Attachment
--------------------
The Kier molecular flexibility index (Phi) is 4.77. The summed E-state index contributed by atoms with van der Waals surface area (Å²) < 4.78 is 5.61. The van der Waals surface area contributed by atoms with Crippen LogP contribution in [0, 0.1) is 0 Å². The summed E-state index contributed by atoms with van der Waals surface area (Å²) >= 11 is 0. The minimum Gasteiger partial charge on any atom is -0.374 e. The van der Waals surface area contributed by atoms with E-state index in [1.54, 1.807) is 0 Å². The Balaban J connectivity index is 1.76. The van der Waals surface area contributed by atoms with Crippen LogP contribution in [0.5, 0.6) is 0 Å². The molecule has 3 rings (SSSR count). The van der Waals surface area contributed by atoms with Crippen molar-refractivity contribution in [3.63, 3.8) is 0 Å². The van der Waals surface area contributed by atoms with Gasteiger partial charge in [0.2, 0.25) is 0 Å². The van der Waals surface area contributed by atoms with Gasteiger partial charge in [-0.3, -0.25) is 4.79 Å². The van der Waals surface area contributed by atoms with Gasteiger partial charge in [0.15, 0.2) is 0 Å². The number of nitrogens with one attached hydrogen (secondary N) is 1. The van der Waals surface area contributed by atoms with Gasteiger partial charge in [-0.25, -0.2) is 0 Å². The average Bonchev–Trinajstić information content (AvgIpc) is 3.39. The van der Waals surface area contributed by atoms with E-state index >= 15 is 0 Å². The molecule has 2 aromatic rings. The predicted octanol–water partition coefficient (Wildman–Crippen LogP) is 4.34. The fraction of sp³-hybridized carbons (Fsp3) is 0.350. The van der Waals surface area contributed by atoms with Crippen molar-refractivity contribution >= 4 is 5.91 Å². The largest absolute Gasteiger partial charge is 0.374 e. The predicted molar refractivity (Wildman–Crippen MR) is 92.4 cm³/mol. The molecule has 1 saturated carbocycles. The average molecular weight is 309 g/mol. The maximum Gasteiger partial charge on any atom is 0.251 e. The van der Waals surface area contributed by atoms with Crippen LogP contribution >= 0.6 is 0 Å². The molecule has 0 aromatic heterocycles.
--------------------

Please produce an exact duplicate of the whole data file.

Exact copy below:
The Kier molecular flexibility index (Phi) is 4.77. The summed E-state index contributed by atoms with van der Waals surface area (Å²) < 4.78 is 5.61. The van der Waals surface area contributed by atoms with Crippen LogP contribution in [0, 0.1) is 0 Å². The summed E-state index contributed by atoms with van der Waals surface area (Å²) >= 11 is 0. The minimum Gasteiger partial charge on any atom is -0.374 e. The van der Waals surface area contributed by atoms with E-state index in [1.54, 1.807) is 0 Å². The Balaban J connectivity index is 1.76. The van der Waals surface area contributed by atoms with Crippen LogP contribution in [0.5, 0.6) is 0 Å². The molecule has 3 rings (SSSR count). The van der Waals surface area contributed by atoms with Crippen molar-refractivity contribution in [3.63, 3.8) is 0 Å². The van der Waals surface area contributed by atoms with Gasteiger partial charge in [0.2, 0.25) is 0 Å². The van der Waals surface area contributed by atoms with Gasteiger partial charge in [-0.3, -0.25) is 4.79 Å². The van der Waals surface area contributed by atoms with Gasteiger partial charge in [0.15, 0.2) is 0 Å². The number of nitrogens with one attached hydrogen (secondary N) is 1. The van der Waals surface area contributed by atoms with Gasteiger partial charge in [-0.25, -0.2) is 0 Å². The average Bonchev–Trinajstić information content (AvgIpc) is 3.39. The van der Waals surface area contributed by atoms with E-state index >= 15 is 0 Å². The molecule has 2 aromatic rings. The predicted octanol–water partition coefficient (Wildman–Crippen LogP) is 4.34. The fraction of sp³-hybridized carbons (Fsp3) is 0.350. The van der Waals surface area contributed by atoms with Crippen molar-refractivity contribution >= 4 is 5.91 Å². The largest absolute Gasteiger partial charge is 0.374 e. The predicted molar refractivity (Wildman–Crippen MR) is 92.4 cm³/mol. The molecule has 1 saturated carbocycles. The average molecular weight is 309 g/mol. The maximum Gasteiger partial charge on any atom is 0.251 e. The van der Waals surface area contributed by atoms with Crippen LogP contribution >= 0.6 is 0 Å². The molecule has 0 aromatic heterocycles.